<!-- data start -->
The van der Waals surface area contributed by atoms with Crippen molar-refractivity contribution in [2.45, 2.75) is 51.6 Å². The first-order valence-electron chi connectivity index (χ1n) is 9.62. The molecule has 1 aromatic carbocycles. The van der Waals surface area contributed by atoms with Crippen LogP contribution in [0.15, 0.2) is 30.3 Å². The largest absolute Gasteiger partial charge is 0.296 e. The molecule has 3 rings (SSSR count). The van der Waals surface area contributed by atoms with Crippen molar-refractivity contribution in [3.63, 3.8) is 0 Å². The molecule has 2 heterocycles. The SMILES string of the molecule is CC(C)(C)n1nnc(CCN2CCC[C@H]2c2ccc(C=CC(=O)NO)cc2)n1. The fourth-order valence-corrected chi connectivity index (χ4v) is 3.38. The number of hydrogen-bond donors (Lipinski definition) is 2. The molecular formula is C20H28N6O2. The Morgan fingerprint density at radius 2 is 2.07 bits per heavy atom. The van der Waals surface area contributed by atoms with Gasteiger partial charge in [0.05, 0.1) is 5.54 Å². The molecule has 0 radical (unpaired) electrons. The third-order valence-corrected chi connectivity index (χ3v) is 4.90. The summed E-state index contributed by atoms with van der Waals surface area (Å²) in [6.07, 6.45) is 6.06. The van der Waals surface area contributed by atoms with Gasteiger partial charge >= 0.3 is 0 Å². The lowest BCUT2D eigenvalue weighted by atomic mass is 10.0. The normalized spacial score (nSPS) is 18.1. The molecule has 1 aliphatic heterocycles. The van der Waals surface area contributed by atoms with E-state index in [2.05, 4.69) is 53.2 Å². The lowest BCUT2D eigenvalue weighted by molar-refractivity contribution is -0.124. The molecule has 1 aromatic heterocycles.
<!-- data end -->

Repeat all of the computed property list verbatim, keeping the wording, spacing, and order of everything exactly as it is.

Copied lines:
The van der Waals surface area contributed by atoms with Crippen molar-refractivity contribution in [2.45, 2.75) is 51.6 Å². The first-order valence-electron chi connectivity index (χ1n) is 9.62. The molecule has 1 aromatic carbocycles. The van der Waals surface area contributed by atoms with Crippen LogP contribution in [0.15, 0.2) is 30.3 Å². The largest absolute Gasteiger partial charge is 0.296 e. The molecule has 3 rings (SSSR count). The van der Waals surface area contributed by atoms with Crippen molar-refractivity contribution in [3.63, 3.8) is 0 Å². The molecule has 2 heterocycles. The SMILES string of the molecule is CC(C)(C)n1nnc(CCN2CCC[C@H]2c2ccc(C=CC(=O)NO)cc2)n1. The fourth-order valence-corrected chi connectivity index (χ4v) is 3.38. The number of hydrogen-bond donors (Lipinski definition) is 2. The molecular formula is C20H28N6O2. The Morgan fingerprint density at radius 2 is 2.07 bits per heavy atom. The van der Waals surface area contributed by atoms with Gasteiger partial charge in [0.05, 0.1) is 5.54 Å². The molecule has 0 radical (unpaired) electrons. The third-order valence-corrected chi connectivity index (χ3v) is 4.90. The summed E-state index contributed by atoms with van der Waals surface area (Å²) in [6.07, 6.45) is 6.06. The van der Waals surface area contributed by atoms with Gasteiger partial charge >= 0.3 is 0 Å². The lowest BCUT2D eigenvalue weighted by atomic mass is 10.0. The normalized spacial score (nSPS) is 18.1. The molecule has 1 aliphatic heterocycles. The van der Waals surface area contributed by atoms with E-state index in [2.05, 4.69) is 53.2 Å². The lowest BCUT2D eigenvalue weighted by molar-refractivity contribution is -0.124. The molecule has 1 aromatic heterocycles.